Gray Hair and The Gift of Age | Teach Them What You Know
- June 18, 2021 - Legal Advocacy,
I’m Mike Hackard of Hackard Law. I’m the “gray hair” of our law firm. Proverbs says that “The glory of young men is their strength, but the splendor of old men is their gray hair.”
I like that. It’s good to have some splendor to go with the gray hair. It’s also good to have strength that goes with our younger lawyers. Brian Geremia, Sarah Cullen, Dave Jones, and Heath Langle certainly provide that.
I like stories. That’s pretty clear from our YouTube channel. There are a lot of stories in our videos. This is another. A little different. Inspired by music.
I like all kinds of music. As a part of this we’ve been giving away a new guitar every few months to one of our subscribers in a giveaway contest. This is a pleasure. It’s our gift to music. We don’t view it as a cost.
Songs are often a source of inspiration for me. You probably have experienced this. You hear a song, and it just seems to capture a mood, sense, or feeling in your life. So, this is about Vince Gill’s song, “Young Man’s Town.” Vince says that it’s one of his favorites.
Its lyrics include, “we’ve got to face it, it’s a young man’s town, I knew this day was comin’ all along. So why bitch and moan and say they done you wrong. Just teach them what you know and pass it on down.”
In an interview, Vince explained that his song was commenting on a “gracious way to pass the baton” to a younger generation without bitterness. The song strikes me in so many ways. I love the idea to “teach them what you know and pass it down.”
This is part of the reason that we’ve videoed, published, and provided nearly 700 videos over the last five years. My desire to teach motivated me to write, publish and widely share my two books about protecting America’s elders.
Those close to me know that I don’t just want us at Hackard Law to be good lawyers. I want us to be great lawyers. To do this we must learn from great lawyers. We do this.
It’s something that I first learned from a great lawyer. His name was Peter Behr. He was the son of Karl Behr, a survivor of the sinking of the SS Titanic. He was a graduate of Yale and Yale Law School. He served in the California State Senate from 1970 to 1978. I worked for him as part of the Senate Fellows Program in 1975.
Some called him the conscience of the Senate. I think he was. He was also a terrific conservationist. He authored the Wild and Scenic Rivers Act of 1972. This act was designed to protect and preserve certain California rivers and their immediate environments. This protection is focused on those rivers with extraordinary scenic, recreational, fishery, or wildlife values.
Senator Behr always wanted better. For our country, our environment, and our people. He shared with me a practice that he’d embraced from the time he was a young man. He told me that when faced with a unique problem, he would call the most knowledgeable person in the country about the problem. He sought their advice. He said that it really worked.
I practiced what he taught me. Over the years I’ve reached out to some of America’s most prominent statesmen, entrepreneurs, authors, and lawyers. Most are complimented by my call and the recognition of their distinction. Some aren’t, but that’s okay. The helpful far outnumber the unhelpful.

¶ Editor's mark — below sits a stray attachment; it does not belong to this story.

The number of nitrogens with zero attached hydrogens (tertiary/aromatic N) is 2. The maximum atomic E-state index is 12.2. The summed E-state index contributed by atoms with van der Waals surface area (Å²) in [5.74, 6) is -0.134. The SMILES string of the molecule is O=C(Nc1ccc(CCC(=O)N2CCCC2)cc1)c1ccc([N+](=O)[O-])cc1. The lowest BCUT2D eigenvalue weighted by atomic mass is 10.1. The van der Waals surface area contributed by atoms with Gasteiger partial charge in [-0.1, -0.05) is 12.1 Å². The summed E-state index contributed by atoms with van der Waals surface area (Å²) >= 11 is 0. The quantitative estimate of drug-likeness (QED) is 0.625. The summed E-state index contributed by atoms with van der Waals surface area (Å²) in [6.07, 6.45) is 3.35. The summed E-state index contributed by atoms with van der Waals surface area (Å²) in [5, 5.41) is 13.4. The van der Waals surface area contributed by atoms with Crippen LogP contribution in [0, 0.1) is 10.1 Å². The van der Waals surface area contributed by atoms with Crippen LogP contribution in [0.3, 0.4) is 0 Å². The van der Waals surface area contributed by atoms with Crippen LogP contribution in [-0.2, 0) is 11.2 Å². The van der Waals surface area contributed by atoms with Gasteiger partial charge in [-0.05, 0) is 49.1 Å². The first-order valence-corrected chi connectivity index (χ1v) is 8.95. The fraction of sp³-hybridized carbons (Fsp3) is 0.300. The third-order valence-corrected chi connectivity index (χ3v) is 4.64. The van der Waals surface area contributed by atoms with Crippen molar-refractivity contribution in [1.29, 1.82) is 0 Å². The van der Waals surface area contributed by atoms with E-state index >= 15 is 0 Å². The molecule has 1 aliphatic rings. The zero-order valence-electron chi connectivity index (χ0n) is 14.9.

Hackard Law in June 2021, almost post Covid, is a different law firm than it was in 2019 – clearly pre-Covid. I took to heart the March 2020 advice of a nationally known business professor. The important thing in a crisis is to commit to come out of it stronger than you were when entering it. I made this a law firm imperative.
In early 2020 we were a trust, estate, and elder financial abuse litigation law firm. We still are. But we’re different.
COVID shut down courts. Delayed depositions. Erased trial dates. We decided to become different. We surely had the time to do so. We thought about the nature of our litigation practice.
Estate and trust cases were usually tried in probate courts with judge or bench trials. Financial elder abuse cases were tried in civil courts with jury trials. Getting to trial quickly in bench or jury trials during COVID was impossible. Realities changed.
Depositions would be remote, recorded, and recalibrated. We had the dawning awareness that deposition is trial. I applied Senator Behr’s advice given to me five decades ago. I reached out to a great lawyer, Roger Dodd.
Roger wrote a book about this – Cross-Examination for Depositions. We got to know Roger. We applied his lessons to our practice. These lessons, along with others, transformed us.
We now hire a great plaintiff’s jury consultant early in our lawsuits. We prepare a focused event chronology. We formulate, understand, and expand upon the rules that apply to the circumstances of our client’s case. Our discovery processes are more sophisticated – more timely – more focused.
We use, follow, and apply Roger Dodd’s constructive cross-examination techniques. Our trial preparation includes the regular use of online mock juries. We use these trials to help us determine case value, develop case themes, and identify the facts critical to our case success. We know that what juries think is far more important than what we lawyers think.
We want to get beyond our own limitations. One of my own limitations is age. I know that I don’t have the youthful energy to grind through a hotly disputed jury trial. I don’t. But our Hackard Law lawyers do.
I’ve got the spirit to teach our team and others who reach out to us what I know and pass it down. This is one of the gifts of age. There are many others.
At Hackard Law we are committed to using our many years of estate and trust litigation experience to help abused trust and estate beneficiaries and heirs.
If you’d like to speak with us about your case, call us today at: (916) 313-3030.
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